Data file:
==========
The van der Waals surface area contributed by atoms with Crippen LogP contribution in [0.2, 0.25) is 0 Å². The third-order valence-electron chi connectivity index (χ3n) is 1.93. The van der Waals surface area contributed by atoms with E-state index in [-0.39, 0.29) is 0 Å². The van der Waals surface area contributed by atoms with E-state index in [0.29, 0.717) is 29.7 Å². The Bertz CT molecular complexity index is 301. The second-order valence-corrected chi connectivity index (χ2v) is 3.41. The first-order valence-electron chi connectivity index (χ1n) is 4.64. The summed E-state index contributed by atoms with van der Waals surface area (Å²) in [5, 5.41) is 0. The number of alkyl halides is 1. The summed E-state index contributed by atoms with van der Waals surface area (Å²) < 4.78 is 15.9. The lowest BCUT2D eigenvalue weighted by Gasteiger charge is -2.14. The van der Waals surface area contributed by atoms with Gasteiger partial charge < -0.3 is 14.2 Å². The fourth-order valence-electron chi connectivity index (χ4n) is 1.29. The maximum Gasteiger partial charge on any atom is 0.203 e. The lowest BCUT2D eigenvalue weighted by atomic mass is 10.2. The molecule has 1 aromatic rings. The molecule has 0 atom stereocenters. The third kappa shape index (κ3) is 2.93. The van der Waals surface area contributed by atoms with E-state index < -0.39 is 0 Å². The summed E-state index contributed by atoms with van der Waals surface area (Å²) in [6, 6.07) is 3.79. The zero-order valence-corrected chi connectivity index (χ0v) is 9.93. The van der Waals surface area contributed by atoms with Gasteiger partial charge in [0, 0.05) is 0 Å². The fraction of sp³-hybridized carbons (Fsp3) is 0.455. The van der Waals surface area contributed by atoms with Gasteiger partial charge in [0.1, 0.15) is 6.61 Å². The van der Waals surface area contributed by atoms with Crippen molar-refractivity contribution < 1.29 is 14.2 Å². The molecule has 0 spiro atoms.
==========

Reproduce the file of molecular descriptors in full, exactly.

The van der Waals surface area contributed by atoms with Crippen LogP contribution in [0.2, 0.25) is 0 Å². The third-order valence-electron chi connectivity index (χ3n) is 1.93. The van der Waals surface area contributed by atoms with E-state index in [-0.39, 0.29) is 0 Å². The van der Waals surface area contributed by atoms with E-state index in [0.29, 0.717) is 29.7 Å². The Bertz CT molecular complexity index is 301. The second-order valence-corrected chi connectivity index (χ2v) is 3.41. The first-order valence-electron chi connectivity index (χ1n) is 4.64. The summed E-state index contributed by atoms with van der Waals surface area (Å²) in [5, 5.41) is 0. The number of alkyl halides is 1. The summed E-state index contributed by atoms with van der Waals surface area (Å²) < 4.78 is 15.9. The lowest BCUT2D eigenvalue weighted by Gasteiger charge is -2.14. The van der Waals surface area contributed by atoms with Gasteiger partial charge < -0.3 is 14.2 Å². The fourth-order valence-electron chi connectivity index (χ4n) is 1.29. The maximum Gasteiger partial charge on any atom is 0.203 e. The lowest BCUT2D eigenvalue weighted by atomic mass is 10.2. The molecule has 1 aromatic rings. The molecule has 0 atom stereocenters. The third kappa shape index (κ3) is 2.93. The van der Waals surface area contributed by atoms with E-state index < -0.39 is 0 Å². The summed E-state index contributed by atoms with van der Waals surface area (Å²) in [6, 6.07) is 3.79. The zero-order valence-corrected chi connectivity index (χ0v) is 9.93. The van der Waals surface area contributed by atoms with Gasteiger partial charge in [0, 0.05) is 0 Å². The fraction of sp³-hybridized carbons (Fsp3) is 0.455. The van der Waals surface area contributed by atoms with Gasteiger partial charge in [0.1, 0.15) is 6.61 Å². The van der Waals surface area contributed by atoms with Crippen molar-refractivity contribution < 1.29 is 14.2 Å². The molecule has 0 spiro atoms.